How to Stay Healthy During the Winter
December 22, 2016
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With winter and the holiday bustle and cheer coming upon us, the elements and stress of everything can take a toll on your body. You may be feeling more “Blue Christmas” than “Feliz Navidad,” getting sick more often, and maybe not hearing the “Jingle Bells” just yet. Here are some ways to make sure you are mentally and physically ready for the winter weather.
Sleep is important, no matter the age: Especially for teens, sleep is one of the building blocks for a successful and happy life, inside and out. Sleep helps the body recharge and build new cells needed for everyday living. Without the right amount of sleep, you can start developing more infections, and your body won’t be able to work as
efficiently. Doctors recommend teens get at least 8 hours of sleep each night. To wind down each night, turn off all electronics at least one hour before bed, so your body can start making the sleep hormone, melatonin.
Staying warm: With winter weather coming, making sure you are warm will prevent the spread of sickness. Wear warm gloves, hats, and scarves, and layer clothes to help with the cold. Also, drink hot beverages like tea and coffee (that you can get at the Susky Station!) to warm up.
Spend time outside: Your body makes a chemical called vitamin D whenever you’re outside in the sunlight which aids in absorbing calcium for bones and teeth, fighting feelings of depression and helping your body keep a steady weight. In the winter, the sun is not as strong, and you spend less time outside, resulting in a deficiency. Even if its just 20 minutes, spend time outside with pets or friends, or take a supplement to help with ‘D-ficency.”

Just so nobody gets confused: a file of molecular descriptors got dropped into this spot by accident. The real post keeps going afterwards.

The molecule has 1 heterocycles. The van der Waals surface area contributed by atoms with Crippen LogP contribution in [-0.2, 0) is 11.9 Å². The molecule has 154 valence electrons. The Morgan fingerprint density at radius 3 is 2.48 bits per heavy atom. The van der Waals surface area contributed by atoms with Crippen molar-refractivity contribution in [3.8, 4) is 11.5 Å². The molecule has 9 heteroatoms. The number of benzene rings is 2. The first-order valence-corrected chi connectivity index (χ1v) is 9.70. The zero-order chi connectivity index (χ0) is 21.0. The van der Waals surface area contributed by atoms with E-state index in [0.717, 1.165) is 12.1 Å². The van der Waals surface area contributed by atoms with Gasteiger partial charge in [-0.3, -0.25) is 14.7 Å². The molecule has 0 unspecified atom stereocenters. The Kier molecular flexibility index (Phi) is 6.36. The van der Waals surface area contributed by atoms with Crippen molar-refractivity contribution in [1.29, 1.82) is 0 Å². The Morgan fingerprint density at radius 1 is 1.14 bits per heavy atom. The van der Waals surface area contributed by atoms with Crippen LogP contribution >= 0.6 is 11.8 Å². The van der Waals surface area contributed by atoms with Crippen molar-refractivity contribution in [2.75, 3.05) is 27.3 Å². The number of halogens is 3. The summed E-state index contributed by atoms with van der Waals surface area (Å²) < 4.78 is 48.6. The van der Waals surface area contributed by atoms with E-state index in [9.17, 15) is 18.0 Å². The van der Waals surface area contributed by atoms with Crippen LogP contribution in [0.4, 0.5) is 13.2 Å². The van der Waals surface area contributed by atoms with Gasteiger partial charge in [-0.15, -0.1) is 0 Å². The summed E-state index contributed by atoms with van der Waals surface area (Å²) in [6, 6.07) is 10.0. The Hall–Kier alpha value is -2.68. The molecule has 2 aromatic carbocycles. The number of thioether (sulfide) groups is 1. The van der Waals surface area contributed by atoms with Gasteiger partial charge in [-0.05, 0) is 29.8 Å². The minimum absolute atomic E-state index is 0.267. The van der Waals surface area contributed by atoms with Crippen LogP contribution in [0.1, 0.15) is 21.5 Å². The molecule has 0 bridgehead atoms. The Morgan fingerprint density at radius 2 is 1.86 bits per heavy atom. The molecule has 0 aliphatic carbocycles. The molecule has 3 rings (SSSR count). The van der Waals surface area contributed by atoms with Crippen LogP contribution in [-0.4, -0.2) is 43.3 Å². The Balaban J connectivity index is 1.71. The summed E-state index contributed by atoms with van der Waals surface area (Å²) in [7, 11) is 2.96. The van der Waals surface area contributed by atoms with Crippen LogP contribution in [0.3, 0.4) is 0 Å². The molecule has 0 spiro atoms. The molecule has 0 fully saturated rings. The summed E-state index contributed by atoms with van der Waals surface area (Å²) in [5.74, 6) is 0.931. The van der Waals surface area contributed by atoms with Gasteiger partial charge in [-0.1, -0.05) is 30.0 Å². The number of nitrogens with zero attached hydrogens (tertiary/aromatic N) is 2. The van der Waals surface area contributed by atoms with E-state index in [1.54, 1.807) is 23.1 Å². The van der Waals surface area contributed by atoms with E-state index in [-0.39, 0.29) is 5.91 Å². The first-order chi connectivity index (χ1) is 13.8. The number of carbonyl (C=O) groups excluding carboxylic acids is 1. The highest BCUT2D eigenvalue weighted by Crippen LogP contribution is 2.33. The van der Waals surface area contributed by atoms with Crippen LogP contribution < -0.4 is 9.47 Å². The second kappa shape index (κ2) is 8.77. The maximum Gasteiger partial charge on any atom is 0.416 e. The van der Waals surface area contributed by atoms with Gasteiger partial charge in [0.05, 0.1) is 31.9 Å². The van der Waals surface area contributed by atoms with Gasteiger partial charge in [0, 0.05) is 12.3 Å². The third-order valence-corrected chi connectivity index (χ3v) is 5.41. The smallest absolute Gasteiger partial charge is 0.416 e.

Stay stress-free: With everything going on during the month of December, you might get stressed and feel like you’re at your Wits end. Stress is one of many causes of mental illness. Relieve stress by making a DIY stress ball,
getting some exercise like yoga or a run around the neighborhood or talking to a friend about what’s been stressing you out. Studies have shown taking care of a pet will help stress levels, so this gives you an excuse to ask your parents for a puppy.
You are what you eat: Your diet is just as important as staying
active. Eating all the holiday cookies and cakes can make you feel sluggish and bloated. Make sure you’re eating healthy fruits and veggies, even if they’re frozen. Also, try to eat as little high sugar, high fat and processed foods as possible.
Your skin matters: The cold weather can wreak havoc on your skin, making it dry and cracked. Use a lotion that has SPF in it, or mix a small amount of sunscreen with your regular lotion to get a boost of protection.
Staying mentally healthy: Your mental health is one of the most important aspects of health. Seasonal depression is prominent in the winter and suicide rates go up during the holidays, so it is very important to talk about mental well-being. Spend time with family and friends during the holiday season and talk to your doctor or a trusted adult if you are experiencing signs of a mental illness.